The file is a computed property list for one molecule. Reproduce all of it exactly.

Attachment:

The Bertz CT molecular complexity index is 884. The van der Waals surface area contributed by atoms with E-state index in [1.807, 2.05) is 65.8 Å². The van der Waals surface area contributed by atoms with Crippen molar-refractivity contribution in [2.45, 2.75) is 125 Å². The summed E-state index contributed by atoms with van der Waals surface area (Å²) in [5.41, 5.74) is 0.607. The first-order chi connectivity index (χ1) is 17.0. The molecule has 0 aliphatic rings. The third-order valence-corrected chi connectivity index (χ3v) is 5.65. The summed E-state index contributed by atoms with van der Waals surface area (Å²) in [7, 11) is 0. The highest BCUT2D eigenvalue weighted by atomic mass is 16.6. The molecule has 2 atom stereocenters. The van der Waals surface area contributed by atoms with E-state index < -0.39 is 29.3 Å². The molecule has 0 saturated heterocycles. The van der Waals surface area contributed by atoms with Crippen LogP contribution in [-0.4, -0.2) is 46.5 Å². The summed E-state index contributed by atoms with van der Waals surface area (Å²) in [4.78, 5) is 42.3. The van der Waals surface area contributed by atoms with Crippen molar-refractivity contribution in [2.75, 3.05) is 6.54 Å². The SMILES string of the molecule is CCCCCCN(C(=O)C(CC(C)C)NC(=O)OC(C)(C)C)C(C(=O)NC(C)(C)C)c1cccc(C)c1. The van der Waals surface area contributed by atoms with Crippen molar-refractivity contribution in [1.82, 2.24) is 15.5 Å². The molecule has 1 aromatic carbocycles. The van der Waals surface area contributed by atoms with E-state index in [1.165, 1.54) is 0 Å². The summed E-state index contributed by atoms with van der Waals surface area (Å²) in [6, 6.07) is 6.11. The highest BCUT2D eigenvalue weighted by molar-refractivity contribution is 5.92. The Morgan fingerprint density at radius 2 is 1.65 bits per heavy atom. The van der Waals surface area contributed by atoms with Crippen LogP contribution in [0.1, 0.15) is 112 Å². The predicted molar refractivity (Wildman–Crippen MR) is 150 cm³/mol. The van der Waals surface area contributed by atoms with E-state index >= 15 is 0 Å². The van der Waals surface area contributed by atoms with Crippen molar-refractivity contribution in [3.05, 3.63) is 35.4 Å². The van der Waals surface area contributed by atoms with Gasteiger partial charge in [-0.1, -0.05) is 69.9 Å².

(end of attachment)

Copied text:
The Bertz CT molecular complexity index is 884. The van der Waals surface area contributed by atoms with E-state index in [1.807, 2.05) is 65.8 Å². The van der Waals surface area contributed by atoms with Crippen molar-refractivity contribution in [2.45, 2.75) is 125 Å². The summed E-state index contributed by atoms with van der Waals surface area (Å²) in [5.41, 5.74) is 0.607. The first-order chi connectivity index (χ1) is 17.0. The molecule has 0 aliphatic rings. The third-order valence-corrected chi connectivity index (χ3v) is 5.65. The summed E-state index contributed by atoms with van der Waals surface area (Å²) in [7, 11) is 0. The highest BCUT2D eigenvalue weighted by atomic mass is 16.6. The molecule has 2 atom stereocenters. The van der Waals surface area contributed by atoms with E-state index < -0.39 is 29.3 Å². The molecule has 0 saturated heterocycles. The van der Waals surface area contributed by atoms with Crippen LogP contribution in [-0.4, -0.2) is 46.5 Å². The summed E-state index contributed by atoms with van der Waals surface area (Å²) in [4.78, 5) is 42.3. The van der Waals surface area contributed by atoms with Crippen molar-refractivity contribution in [2.75, 3.05) is 6.54 Å². The SMILES string of the molecule is CCCCCCN(C(=O)C(CC(C)C)NC(=O)OC(C)(C)C)C(C(=O)NC(C)(C)C)c1cccc(C)c1. The van der Waals surface area contributed by atoms with Crippen molar-refractivity contribution in [1.82, 2.24) is 15.5 Å². The molecule has 1 aromatic carbocycles. The van der Waals surface area contributed by atoms with E-state index in [1.165, 1.54) is 0 Å². The summed E-state index contributed by atoms with van der Waals surface area (Å²) in [6, 6.07) is 6.11. The highest BCUT2D eigenvalue weighted by molar-refractivity contribution is 5.92. The Morgan fingerprint density at radius 2 is 1.65 bits per heavy atom. The van der Waals surface area contributed by atoms with Crippen LogP contribution in [0.1, 0.15) is 112 Å². The predicted molar refractivity (Wildman–Crippen MR) is 150 cm³/mol. The van der Waals surface area contributed by atoms with E-state index >= 15 is 0 Å². The van der Waals surface area contributed by atoms with Crippen molar-refractivity contribution in [3.05, 3.63) is 35.4 Å². The van der Waals surface area contributed by atoms with Gasteiger partial charge in [-0.1, -0.05) is 69.9 Å².